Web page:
Disfunction in bladder has consequences
I told you that a good train-ride story is a tale of transformation in which the protagonist arriving at his destination is a man changed forever. Such is my third train-ride tale.
On the evening of Sept. 25, 1919, Thomas Woodrow Wilson was aboard the Mayflower, the presidential train, when he developed difficulties breathing, facial twitching and nausea. The event followed a period in which he experienced worsening headaches, asthmatic attacks and congestive heart failure.
It was in the early days after World War I had ended. Wilson took the train journey — a grueling speaking tour that was supposed to start in Seattle, follow the Pacific Coast, and continue to Colorado and Kansas — in order to take his case to the people. His goal was to promote the idea of the Covenant of the League of Nations which he believed would discourage future military conflicts.
Wilson was only 63 at the time, but not a healthy man: at age 39 (1896), he felt pain in his right arm and numbness along the fingers of his hand. In 1904, he noticed weakness in his right hand. In 1906, he awoke with loss of vision in his left eye and weakness of his right arm.
And so, in 1919, while on a train journey on the Mayflower, it became evident that more of the same was about to happen. The train trip had to be terminated and the Mayflower sped back to Washington, D.C.
Three days after his arrival in Washington, D.C., President Wilson noticed a loss of feeling in his left hand. His left arm and leg were paralyzed, the left side of his face drooped. A neurologist diagnosed him with ischemic stroke.
A stroke is a medical condition in which the blood supply to a part of the brain is interrupted. Without proper blood flow, the affected part of the brain is deprived of oxygen and nutrients; it cannot function properly.
In the hours that followed, Wilson’s abdomen became distended and he could urinate only a few drops at a time.
Dr. Hugh Hampton Young, the preeminent urologist at the time, was summoned. In his autobiography, Dr. Young recalled that he found that “…the President has had gone thirty hours without voiding urine,” and that “His abdomen was hugely distended. He presented a sad picture as he lay there with his mouth drawn on one side and with paralytic left arm and leg. The condition was evidently desperate.”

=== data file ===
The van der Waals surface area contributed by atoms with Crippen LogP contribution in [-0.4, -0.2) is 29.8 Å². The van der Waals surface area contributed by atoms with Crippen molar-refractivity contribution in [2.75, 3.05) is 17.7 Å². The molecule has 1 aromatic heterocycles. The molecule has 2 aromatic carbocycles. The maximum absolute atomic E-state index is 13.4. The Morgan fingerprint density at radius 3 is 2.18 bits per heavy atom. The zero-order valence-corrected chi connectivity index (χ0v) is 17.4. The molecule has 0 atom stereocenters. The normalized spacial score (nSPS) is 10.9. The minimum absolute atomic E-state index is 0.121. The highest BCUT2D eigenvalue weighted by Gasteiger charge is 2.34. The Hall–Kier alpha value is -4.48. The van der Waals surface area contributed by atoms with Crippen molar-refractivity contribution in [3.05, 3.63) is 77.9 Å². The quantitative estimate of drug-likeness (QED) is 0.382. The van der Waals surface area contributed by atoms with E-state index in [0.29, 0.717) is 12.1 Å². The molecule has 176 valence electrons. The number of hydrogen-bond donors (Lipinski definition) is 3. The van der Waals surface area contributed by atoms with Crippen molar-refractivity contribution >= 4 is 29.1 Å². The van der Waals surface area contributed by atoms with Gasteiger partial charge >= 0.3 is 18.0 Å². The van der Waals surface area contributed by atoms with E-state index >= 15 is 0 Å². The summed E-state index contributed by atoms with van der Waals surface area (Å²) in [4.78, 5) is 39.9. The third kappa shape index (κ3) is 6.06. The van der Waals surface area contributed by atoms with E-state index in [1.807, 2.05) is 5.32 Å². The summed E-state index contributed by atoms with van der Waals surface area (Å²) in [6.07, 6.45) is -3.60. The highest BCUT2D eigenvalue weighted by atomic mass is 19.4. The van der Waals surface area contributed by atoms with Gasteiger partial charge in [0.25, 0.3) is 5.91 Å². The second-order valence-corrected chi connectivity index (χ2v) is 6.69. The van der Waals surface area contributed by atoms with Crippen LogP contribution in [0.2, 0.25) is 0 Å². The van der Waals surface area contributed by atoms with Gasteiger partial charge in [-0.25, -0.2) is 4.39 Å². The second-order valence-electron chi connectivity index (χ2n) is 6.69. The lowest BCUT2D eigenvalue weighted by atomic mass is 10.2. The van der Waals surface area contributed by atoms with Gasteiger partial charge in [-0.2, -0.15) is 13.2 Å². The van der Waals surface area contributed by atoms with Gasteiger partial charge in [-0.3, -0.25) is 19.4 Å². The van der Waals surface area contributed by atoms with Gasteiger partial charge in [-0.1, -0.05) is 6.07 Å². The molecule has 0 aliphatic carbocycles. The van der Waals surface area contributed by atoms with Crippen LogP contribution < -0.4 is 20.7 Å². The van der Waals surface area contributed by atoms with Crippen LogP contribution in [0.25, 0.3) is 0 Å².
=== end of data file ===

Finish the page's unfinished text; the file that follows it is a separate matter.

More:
I often see patients with a history of a stroke, or an injury to their spinal cord. These patients often sit in a wheelchair, or use a cane or a walker to ambulate. It is intuitively clear to them that they can’t move their arms, or legs because of their brain, or spinal cord injury, “but why doesn’t my bladder work?” They ask.
“The brain is like a light-switch,” I tell them, pointing at the light-switch on the wall. “Then, there is the spinal cord that contains many neurons which run like the electrical cords in the ceiling above us, connecting the light-switch to the light bulb. In this analogy,” I continue, “the light bulb is your bladder. Any damage to areas of the brain that control the bladder, any injury to the spinal cord that transmits messages to the bladder, could result in bladder dysfunction. If the light-switch wouldn’t work, if the electrical wire is damaged, there would be no light.”
The bladder-switch in President Wilson’s brain had shut off and Dr. Young had to come up with a solution. But there were no good solutions at the time. It was a time when presidents were taking the train to convey their message (commercial passenger flying began in 1914; the first electronic TV was invented in 1927). It was a time when bladder catheters were rudimentary, when bladder catheterization was dangerous, for it could cause a severe, deadly infection (Dr. Frederic Foley invented the indwelling Foley catheter in 1929; Alexander Fleming discovered Penicillin, the first antibiotic, in 1929).
Dr. Young wrote: “… it seemed that a surgical operation would have to be carried out through a median line abdominal incision to open the bladder, and relieve the terrific distention. But could he [President Wilson] stand the shock of it? I hardly thought so.”
Based on his experience with patients who sustained spinal cord injuries in France, during World War I, Dr. Young decided to wait. President Wilson’s bladder became further distended but the bladder neck eventually gave way and urine began to escape through the urethra. Surgery was avoided.
Over the next several months, President Wilson’s general health continued to be dire. No explanation was explicitly given to the public and matters of state were managed by the President’s secretary, Mr. Joseph Patrick Tumulty, and Edith, Wilson’s second wife.
Wilson served out his term and died of another stroke in 1924.
On a train-ride aboard the Mayflower, President Wilson was confronted with his own frailty. His dream of a League of Nations remained unfulfilled at the time of his death. It would take 21 more years and another world war until the founding of the United Nations in 1945. And wars still abound.
Editor’s note: Dr. Shahar Madjar is a urologist working in several locations in the Upper Peninsula. Contact him at firstname.lastname@example.org or at DrMadjar.com.